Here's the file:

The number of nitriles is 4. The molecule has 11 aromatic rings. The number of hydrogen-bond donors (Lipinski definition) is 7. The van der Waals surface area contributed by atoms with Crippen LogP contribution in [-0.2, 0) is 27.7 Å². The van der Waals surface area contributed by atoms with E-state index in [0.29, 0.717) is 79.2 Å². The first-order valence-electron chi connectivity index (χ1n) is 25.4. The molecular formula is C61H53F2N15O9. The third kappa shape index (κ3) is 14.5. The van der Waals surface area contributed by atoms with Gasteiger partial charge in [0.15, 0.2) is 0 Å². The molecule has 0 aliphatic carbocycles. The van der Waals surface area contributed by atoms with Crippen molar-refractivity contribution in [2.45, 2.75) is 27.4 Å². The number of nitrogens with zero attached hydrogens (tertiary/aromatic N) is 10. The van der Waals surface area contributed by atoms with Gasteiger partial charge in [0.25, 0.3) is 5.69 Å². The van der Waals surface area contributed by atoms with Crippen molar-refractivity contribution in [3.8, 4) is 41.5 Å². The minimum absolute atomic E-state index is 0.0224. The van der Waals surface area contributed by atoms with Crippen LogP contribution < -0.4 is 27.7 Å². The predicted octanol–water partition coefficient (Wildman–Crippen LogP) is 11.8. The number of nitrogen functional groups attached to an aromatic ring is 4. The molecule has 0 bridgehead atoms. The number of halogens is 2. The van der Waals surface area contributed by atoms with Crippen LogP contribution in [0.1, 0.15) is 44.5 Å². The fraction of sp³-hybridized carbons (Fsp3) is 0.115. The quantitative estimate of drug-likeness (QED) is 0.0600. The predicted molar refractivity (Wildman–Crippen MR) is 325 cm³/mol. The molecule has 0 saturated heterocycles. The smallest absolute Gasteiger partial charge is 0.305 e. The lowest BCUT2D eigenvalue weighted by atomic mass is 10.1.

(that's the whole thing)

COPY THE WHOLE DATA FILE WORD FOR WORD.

The number of nitriles is 4. The molecule has 11 aromatic rings. The number of hydrogen-bond donors (Lipinski definition) is 7. The van der Waals surface area contributed by atoms with Crippen LogP contribution in [-0.2, 0) is 27.7 Å². The van der Waals surface area contributed by atoms with E-state index in [0.29, 0.717) is 79.2 Å². The first-order valence-electron chi connectivity index (χ1n) is 25.4. The molecular formula is C61H53F2N15O9. The third kappa shape index (κ3) is 14.5. The van der Waals surface area contributed by atoms with Gasteiger partial charge in [0.15, 0.2) is 0 Å². The molecule has 0 aliphatic carbocycles. The van der Waals surface area contributed by atoms with Crippen molar-refractivity contribution in [2.45, 2.75) is 27.4 Å². The number of nitrogens with zero attached hydrogens (tertiary/aromatic N) is 10. The van der Waals surface area contributed by atoms with Gasteiger partial charge in [0.25, 0.3) is 5.69 Å². The van der Waals surface area contributed by atoms with Crippen molar-refractivity contribution in [3.8, 4) is 41.5 Å². The minimum absolute atomic E-state index is 0.0224. The van der Waals surface area contributed by atoms with Crippen LogP contribution < -0.4 is 27.7 Å². The predicted octanol–water partition coefficient (Wildman–Crippen LogP) is 11.8. The number of nitrogen functional groups attached to an aromatic ring is 4. The molecule has 0 bridgehead atoms. The number of halogens is 2. The van der Waals surface area contributed by atoms with Crippen LogP contribution in [0.1, 0.15) is 44.5 Å². The fraction of sp³-hybridized carbons (Fsp3) is 0.115. The quantitative estimate of drug-likeness (QED) is 0.0600. The predicted molar refractivity (Wildman–Crippen MR) is 325 cm³/mol. The molecule has 0 saturated heterocycles. The smallest absolute Gasteiger partial charge is 0.305 e. The lowest BCUT2D eigenvalue weighted by atomic mass is 10.1.